Amazing, heartening followup to my recent post, about my students’ ideas for what should have happened in Cleveland. I’m told that the Detroit Free Press, back in the ’80s, actually did what my students recommended.
Their critic back then gave bad reviews to the music director of the Detroit Symphony, who at that time was Gunther Herbig. That wasn’t a comfortable situation, and symphony supporters made a fuss to the newspaper’s publisher. But instead of caving in, the paper did something wonderfully smart and honorable. It brought in three critics from other cities, from the Philadelphia Daily News, the Chicago Sun-Times, and (ironically, given what happened this fall), the Cleveland Plain Dealer. Each reviewed two of Herbig’s concerts, and these reviews ran along with what the Detroit critic wrote.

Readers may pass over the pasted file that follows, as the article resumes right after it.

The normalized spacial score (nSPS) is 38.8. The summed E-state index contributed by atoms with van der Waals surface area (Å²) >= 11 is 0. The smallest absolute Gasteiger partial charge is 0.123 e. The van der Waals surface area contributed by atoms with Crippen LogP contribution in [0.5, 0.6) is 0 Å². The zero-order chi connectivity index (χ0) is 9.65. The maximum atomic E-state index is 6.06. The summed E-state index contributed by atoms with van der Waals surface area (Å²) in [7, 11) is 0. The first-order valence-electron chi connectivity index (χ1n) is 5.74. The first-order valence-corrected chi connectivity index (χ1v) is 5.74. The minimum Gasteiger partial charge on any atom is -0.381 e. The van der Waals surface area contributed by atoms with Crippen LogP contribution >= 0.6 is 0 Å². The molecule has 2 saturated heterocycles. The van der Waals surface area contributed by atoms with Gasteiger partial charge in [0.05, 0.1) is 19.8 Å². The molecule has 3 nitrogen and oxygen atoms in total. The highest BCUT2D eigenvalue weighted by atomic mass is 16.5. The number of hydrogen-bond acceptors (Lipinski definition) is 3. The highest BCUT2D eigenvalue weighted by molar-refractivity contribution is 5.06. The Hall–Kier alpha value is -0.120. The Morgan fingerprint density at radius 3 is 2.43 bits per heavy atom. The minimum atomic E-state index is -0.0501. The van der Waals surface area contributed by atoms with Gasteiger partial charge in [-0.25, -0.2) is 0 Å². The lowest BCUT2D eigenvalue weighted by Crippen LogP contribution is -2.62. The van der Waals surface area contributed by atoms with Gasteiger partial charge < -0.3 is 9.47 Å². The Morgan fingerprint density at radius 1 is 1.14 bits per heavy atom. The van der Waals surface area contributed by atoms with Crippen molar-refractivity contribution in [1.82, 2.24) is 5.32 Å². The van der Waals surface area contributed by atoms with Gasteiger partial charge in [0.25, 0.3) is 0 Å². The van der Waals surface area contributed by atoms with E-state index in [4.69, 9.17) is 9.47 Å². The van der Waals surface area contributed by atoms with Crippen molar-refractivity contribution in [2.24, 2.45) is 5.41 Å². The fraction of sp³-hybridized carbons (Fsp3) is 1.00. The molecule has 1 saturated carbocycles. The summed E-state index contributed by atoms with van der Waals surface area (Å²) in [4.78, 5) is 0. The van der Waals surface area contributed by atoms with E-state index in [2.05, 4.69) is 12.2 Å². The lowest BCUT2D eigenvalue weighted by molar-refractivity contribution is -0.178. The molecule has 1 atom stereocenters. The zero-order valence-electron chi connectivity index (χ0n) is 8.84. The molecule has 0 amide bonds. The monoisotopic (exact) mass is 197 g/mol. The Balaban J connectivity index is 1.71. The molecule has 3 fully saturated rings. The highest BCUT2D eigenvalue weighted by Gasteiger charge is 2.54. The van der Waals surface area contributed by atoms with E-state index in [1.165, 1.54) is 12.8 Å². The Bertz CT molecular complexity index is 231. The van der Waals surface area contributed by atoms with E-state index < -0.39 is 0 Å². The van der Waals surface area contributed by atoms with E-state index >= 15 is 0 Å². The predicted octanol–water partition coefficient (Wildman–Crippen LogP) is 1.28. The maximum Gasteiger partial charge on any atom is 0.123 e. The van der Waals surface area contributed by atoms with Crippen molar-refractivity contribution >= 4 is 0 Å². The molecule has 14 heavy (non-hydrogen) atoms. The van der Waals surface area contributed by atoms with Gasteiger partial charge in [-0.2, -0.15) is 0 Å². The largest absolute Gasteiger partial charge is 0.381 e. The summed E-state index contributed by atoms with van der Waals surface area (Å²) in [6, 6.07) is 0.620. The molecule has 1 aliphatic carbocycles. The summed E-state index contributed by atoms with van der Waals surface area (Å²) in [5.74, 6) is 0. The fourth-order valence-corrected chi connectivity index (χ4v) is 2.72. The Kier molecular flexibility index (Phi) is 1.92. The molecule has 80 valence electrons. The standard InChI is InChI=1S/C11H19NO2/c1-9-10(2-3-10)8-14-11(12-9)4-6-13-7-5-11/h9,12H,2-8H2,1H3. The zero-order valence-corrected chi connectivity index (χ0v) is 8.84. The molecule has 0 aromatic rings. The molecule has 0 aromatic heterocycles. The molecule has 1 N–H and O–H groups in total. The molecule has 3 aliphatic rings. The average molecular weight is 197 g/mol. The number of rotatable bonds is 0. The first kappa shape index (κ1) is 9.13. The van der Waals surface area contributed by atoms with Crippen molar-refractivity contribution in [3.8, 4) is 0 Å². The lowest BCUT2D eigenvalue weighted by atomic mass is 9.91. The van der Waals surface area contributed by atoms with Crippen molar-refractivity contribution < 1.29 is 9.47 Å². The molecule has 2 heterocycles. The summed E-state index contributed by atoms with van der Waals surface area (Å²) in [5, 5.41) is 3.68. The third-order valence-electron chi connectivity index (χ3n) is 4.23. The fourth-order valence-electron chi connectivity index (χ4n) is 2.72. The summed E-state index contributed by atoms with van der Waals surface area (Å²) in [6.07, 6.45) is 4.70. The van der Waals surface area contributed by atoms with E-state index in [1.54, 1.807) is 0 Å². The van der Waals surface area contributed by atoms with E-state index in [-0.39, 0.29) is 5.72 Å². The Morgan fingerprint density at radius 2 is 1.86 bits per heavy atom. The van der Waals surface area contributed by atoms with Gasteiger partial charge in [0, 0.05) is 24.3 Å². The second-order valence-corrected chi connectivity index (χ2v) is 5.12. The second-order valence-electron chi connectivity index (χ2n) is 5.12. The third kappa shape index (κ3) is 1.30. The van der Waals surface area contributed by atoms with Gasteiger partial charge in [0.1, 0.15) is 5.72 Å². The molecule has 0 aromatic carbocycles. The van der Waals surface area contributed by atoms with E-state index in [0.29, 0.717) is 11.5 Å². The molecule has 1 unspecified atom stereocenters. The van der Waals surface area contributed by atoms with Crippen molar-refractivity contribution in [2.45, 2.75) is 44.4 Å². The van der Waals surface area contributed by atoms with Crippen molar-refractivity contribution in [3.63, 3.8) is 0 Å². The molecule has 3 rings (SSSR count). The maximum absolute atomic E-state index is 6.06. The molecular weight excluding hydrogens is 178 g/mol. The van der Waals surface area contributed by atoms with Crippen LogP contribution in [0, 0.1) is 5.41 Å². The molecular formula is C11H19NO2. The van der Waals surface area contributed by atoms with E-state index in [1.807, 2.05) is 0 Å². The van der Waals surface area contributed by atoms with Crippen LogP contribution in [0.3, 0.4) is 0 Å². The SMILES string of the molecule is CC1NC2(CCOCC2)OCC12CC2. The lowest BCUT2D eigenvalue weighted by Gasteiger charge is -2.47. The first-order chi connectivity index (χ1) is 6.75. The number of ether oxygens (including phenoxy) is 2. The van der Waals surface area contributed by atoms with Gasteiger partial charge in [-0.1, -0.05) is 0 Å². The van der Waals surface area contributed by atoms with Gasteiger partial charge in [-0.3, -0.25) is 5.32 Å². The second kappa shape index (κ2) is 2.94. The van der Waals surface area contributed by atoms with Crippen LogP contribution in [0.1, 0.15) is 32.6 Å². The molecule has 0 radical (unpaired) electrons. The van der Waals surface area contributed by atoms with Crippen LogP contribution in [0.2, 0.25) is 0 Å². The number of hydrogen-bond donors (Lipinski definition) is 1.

The result? The guest critics agreed with the local one, and the outcry stopped. What a triumph for decency, good sense, and smart handling of a tricky situation, above all because it cost the Detroit paper money, since they had to pay to bring the outside critics in. Maybe newspapers today, since they’re losing money, would hesitate to spend anything on a project like this, but still — what the Detroit Free Press did in the ’80s makes the Cleveland Plain Dealer look very, very shabby.